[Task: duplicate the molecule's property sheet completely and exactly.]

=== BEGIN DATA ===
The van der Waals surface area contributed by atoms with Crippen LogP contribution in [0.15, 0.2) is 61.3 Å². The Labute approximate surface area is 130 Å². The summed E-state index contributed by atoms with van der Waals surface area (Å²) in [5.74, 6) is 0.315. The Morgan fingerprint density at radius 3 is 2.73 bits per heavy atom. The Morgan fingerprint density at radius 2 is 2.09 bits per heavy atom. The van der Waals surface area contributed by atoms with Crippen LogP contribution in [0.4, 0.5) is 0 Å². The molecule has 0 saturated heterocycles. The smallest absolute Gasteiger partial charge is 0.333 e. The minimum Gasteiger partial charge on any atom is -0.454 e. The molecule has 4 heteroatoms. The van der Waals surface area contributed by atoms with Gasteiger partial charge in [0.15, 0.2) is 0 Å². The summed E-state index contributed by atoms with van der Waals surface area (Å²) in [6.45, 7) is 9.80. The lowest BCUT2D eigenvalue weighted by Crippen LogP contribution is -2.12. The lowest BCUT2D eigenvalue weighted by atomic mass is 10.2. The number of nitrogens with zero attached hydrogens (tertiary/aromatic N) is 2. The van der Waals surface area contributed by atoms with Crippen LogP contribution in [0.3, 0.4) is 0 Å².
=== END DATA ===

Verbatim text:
The van der Waals surface area contributed by atoms with Crippen LogP contribution in [0.15, 0.2) is 61.3 Å². The Labute approximate surface area is 130 Å². The summed E-state index contributed by atoms with van der Waals surface area (Å²) in [5.74, 6) is 0.315. The Morgan fingerprint density at radius 3 is 2.73 bits per heavy atom. The Morgan fingerprint density at radius 2 is 2.09 bits per heavy atom. The van der Waals surface area contributed by atoms with Crippen LogP contribution in [0.4, 0.5) is 0 Å². The molecule has 0 saturated heterocycles. The smallest absolute Gasteiger partial charge is 0.333 e. The minimum Gasteiger partial charge on any atom is -0.454 e. The molecule has 4 heteroatoms. The van der Waals surface area contributed by atoms with Gasteiger partial charge in [0.15, 0.2) is 0 Å². The summed E-state index contributed by atoms with van der Waals surface area (Å²) in [6.45, 7) is 9.80. The lowest BCUT2D eigenvalue weighted by Crippen LogP contribution is -2.12. The lowest BCUT2D eigenvalue weighted by atomic mass is 10.2. The number of nitrogens with zero attached hydrogens (tertiary/aromatic N) is 2. The van der Waals surface area contributed by atoms with Crippen LogP contribution in [0.3, 0.4) is 0 Å².